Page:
- Get "iBooks" from the App Store (for free), and after that get the iPad Manual (it's also free).
Here's a link to the iBooks app, and here's a link to the official Apple iPad Manual. You'll learn a lot if you read it, I promise, and it gives you a nice introduction to what the iBooks app is all about.
First the bad news. There's this thing called Flashback and it will mess up your Mac big-time. You could get it simply by visiting an infected website. Flashback will inject code into your browser and the modification lets the bad guys collect information as you visit various websites. The information could include, for example, your online banking username and password. Ugh. You don't want this to happen.
Now the good news. Flashback is reasonably easy to detect, and reasonably easy to protect against. Let's start with detection. This AppleScript will let you know whether your machine shows signs of being infected by Flashback. Download it, expand it (if it doesn't expand automatically), and then double-click to run it. You can read the code here, then copy and paste it into Apple's Script Editor if you'd prefer to run it that way. Thanks to macstuff.beachdogs.org for the script.
(Flashback creates various files, some of them invisible, and the AppleScript automates the process of looking for them.)
If the script tells you that your Mac is Flashback-free, that's that-- except not quite. Now you have to stay clean. The easiest thing to do is to run Software Update (under the Apple menu) until it tells you you're up to date. That may take a few iterations. The reason this works is that the Flashback program takes advantages of security holes in early versions of Java. Apple has patched those holes and provides the patches via Software Update.
If the script tells you that it found malware you have to take action. Unfortunately it isn't easy. Here are directions but they're not for the meek. Get help if you aren't comfy with Terminal. You could easily make things worse if you make a wrong turn.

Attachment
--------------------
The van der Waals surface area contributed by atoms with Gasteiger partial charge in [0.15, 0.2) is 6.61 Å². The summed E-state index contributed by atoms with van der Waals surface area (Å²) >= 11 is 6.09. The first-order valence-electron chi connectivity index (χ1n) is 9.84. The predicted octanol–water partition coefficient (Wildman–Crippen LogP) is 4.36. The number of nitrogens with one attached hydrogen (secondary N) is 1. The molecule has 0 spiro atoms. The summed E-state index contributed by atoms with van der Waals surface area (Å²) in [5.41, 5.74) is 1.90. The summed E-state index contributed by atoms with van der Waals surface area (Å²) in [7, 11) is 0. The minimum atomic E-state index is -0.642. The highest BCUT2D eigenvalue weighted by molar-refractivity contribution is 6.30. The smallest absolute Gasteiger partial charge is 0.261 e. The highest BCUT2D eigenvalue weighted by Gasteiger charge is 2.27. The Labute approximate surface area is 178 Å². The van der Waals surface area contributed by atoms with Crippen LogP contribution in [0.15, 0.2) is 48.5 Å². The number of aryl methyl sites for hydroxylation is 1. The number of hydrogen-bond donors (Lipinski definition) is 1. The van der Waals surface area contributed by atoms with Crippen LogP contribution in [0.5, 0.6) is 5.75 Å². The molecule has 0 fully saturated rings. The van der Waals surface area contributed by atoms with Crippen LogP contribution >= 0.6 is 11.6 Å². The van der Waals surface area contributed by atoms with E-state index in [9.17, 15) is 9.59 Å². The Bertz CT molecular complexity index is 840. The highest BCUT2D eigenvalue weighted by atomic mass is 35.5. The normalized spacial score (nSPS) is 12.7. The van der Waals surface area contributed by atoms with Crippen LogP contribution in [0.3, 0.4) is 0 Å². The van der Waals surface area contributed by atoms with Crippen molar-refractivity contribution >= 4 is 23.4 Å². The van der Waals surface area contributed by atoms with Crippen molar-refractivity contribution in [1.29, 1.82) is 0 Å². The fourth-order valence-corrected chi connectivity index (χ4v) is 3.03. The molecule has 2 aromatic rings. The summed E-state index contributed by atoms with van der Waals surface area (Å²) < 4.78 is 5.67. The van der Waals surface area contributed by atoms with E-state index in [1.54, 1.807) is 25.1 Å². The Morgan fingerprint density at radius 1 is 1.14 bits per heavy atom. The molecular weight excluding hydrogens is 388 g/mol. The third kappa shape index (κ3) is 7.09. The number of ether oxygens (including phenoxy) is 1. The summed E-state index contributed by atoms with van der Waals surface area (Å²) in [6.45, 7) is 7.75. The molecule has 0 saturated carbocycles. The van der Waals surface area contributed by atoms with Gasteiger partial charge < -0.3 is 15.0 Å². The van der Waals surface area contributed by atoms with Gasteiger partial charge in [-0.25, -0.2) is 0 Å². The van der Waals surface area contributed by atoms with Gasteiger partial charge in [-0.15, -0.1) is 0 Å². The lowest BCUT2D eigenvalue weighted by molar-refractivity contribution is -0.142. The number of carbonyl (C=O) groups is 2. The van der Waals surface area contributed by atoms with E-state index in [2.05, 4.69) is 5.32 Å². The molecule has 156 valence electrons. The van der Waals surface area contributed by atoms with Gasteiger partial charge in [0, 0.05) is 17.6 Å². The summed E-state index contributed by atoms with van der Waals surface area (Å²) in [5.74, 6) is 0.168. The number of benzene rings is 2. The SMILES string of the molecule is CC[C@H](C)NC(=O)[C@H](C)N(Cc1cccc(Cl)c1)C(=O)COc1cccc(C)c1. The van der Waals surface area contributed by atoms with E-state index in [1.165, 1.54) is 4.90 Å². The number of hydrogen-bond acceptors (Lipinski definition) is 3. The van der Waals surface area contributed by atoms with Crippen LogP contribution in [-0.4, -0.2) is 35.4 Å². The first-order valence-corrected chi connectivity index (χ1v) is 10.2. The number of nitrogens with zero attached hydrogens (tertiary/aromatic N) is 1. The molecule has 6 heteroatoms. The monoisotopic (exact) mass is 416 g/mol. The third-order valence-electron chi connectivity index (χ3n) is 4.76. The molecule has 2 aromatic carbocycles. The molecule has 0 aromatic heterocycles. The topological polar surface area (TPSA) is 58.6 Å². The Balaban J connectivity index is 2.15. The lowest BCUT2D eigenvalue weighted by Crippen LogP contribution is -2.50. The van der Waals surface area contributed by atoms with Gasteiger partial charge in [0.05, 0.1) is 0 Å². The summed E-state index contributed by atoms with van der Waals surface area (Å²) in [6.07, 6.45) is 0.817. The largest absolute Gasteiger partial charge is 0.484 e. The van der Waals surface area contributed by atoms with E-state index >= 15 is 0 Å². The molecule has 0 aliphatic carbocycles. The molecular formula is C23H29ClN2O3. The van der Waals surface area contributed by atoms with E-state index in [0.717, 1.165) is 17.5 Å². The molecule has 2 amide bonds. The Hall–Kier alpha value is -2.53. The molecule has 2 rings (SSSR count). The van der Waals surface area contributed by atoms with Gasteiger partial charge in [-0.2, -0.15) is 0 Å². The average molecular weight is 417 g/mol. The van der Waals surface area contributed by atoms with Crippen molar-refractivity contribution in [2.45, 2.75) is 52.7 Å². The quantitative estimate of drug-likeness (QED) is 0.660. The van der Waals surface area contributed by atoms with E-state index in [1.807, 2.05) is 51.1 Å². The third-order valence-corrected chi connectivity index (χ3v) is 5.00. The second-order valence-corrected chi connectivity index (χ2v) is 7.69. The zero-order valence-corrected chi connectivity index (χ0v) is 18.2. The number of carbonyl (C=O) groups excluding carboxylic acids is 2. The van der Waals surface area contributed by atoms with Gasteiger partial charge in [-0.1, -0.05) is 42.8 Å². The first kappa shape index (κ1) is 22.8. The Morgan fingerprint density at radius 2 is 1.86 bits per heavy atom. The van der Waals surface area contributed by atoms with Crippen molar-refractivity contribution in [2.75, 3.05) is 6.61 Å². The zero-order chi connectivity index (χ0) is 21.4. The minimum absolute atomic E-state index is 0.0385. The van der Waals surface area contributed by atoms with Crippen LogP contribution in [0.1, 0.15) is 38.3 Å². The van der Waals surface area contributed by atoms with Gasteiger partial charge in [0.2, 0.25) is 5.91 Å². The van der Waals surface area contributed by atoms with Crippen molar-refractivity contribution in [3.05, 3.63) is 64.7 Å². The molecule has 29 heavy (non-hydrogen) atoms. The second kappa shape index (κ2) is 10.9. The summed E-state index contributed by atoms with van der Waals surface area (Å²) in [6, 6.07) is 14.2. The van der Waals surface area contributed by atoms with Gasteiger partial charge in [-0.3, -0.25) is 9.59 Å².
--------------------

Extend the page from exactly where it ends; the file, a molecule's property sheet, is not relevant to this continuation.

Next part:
Now for some background on Flashback.
- The Flashback trojan has been around awhile. Its name comes from one of its early infection methods, which involved putting up a fake "Adobe Flash Updater" dialog box and fooling people into installing something bad. Flashback's creators have modified it several times; each variation is given a letter designation by those in the computer security business, with this most recent one being "Flashback.K."
- Technically, Flashback isn't a virus (it doesn't spread from machine to machine), and it isn't even technically a trojan horse (because you can get it just by "driving by" an infected website. Most people will call it a virus but you will know better. Previous versions were trojan horses but the latest version is not.
- There's some debate about whether there are really 600,000 Macs infected by Flashback.K. I've seen one instance of it. Most likely the sky is not falling but it is smart to carry an umbrella.
- Flashback will not install itself if it finds anti-virus software on the Mac because it wants to keep a low profile (good luck with that now). My personal favorite is Intego's VirusBarrier X6 as it is the least intrusive of all of them, and it comes from a company that is focused on Macs. You can download VirusBarrier X6 from Amazon for $49.95 (good for two Macs, and compatible with OS X 10.5, 10.6, and 10.7). Order the VirusBarrier 5-user Family Pack on disc from Amazon for about ten dollars more.